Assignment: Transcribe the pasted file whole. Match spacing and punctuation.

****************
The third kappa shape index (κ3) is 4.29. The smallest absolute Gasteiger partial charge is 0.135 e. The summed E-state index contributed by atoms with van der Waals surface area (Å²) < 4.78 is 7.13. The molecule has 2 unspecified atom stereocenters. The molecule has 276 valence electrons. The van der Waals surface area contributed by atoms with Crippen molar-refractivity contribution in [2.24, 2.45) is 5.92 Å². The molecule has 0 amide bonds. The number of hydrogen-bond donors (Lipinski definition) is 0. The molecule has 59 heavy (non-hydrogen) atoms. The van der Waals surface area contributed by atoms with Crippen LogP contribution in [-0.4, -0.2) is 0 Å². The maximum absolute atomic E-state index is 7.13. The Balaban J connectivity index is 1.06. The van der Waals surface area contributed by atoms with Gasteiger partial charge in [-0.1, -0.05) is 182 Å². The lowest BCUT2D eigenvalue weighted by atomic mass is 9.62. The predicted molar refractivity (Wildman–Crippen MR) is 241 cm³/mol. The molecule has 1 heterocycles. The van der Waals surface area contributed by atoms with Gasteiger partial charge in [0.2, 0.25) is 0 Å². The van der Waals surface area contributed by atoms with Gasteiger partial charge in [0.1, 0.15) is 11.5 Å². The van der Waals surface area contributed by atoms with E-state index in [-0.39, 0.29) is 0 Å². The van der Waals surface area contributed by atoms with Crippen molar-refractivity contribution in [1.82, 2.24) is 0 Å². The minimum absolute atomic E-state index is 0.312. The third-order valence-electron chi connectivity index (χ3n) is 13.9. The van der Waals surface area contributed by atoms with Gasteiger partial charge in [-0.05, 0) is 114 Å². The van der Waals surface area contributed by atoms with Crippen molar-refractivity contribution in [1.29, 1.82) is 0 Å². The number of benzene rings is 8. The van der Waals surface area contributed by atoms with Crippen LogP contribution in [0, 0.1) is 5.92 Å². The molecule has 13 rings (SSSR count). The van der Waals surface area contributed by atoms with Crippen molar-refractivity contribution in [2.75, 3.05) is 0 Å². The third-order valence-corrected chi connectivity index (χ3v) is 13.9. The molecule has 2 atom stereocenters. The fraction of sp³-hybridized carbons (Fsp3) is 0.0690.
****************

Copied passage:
The third kappa shape index (κ3) is 4.29. The smallest absolute Gasteiger partial charge is 0.135 e. The summed E-state index contributed by atoms with van der Waals surface area (Å²) < 4.78 is 7.13. The molecule has 2 unspecified atom stereocenters. The molecule has 276 valence electrons. The van der Waals surface area contributed by atoms with Crippen molar-refractivity contribution in [2.24, 2.45) is 5.92 Å². The molecule has 0 amide bonds. The number of hydrogen-bond donors (Lipinski definition) is 0. The molecule has 59 heavy (non-hydrogen) atoms. The van der Waals surface area contributed by atoms with Crippen LogP contribution in [-0.4, -0.2) is 0 Å². The maximum absolute atomic E-state index is 7.13. The Balaban J connectivity index is 1.06. The van der Waals surface area contributed by atoms with Gasteiger partial charge in [-0.1, -0.05) is 182 Å². The lowest BCUT2D eigenvalue weighted by atomic mass is 9.62. The predicted molar refractivity (Wildman–Crippen MR) is 241 cm³/mol. The molecule has 1 heterocycles. The van der Waals surface area contributed by atoms with Gasteiger partial charge in [0.2, 0.25) is 0 Å². The van der Waals surface area contributed by atoms with Gasteiger partial charge in [0.1, 0.15) is 11.5 Å². The van der Waals surface area contributed by atoms with E-state index in [-0.39, 0.29) is 0 Å². The van der Waals surface area contributed by atoms with Crippen molar-refractivity contribution in [1.82, 2.24) is 0 Å². The minimum absolute atomic E-state index is 0.312. The third-order valence-electron chi connectivity index (χ3n) is 13.9. The van der Waals surface area contributed by atoms with Gasteiger partial charge in [-0.05, 0) is 114 Å². The van der Waals surface area contributed by atoms with Crippen molar-refractivity contribution in [1.29, 1.82) is 0 Å². The number of benzene rings is 8. The van der Waals surface area contributed by atoms with Crippen LogP contribution in [0, 0.1) is 5.92 Å². The molecule has 13 rings (SSSR count). The van der Waals surface area contributed by atoms with Crippen molar-refractivity contribution in [2.75, 3.05) is 0 Å². The third-order valence-corrected chi connectivity index (χ3v) is 13.9. The molecule has 2 atom stereocenters. The fraction of sp³-hybridized carbons (Fsp3) is 0.0690.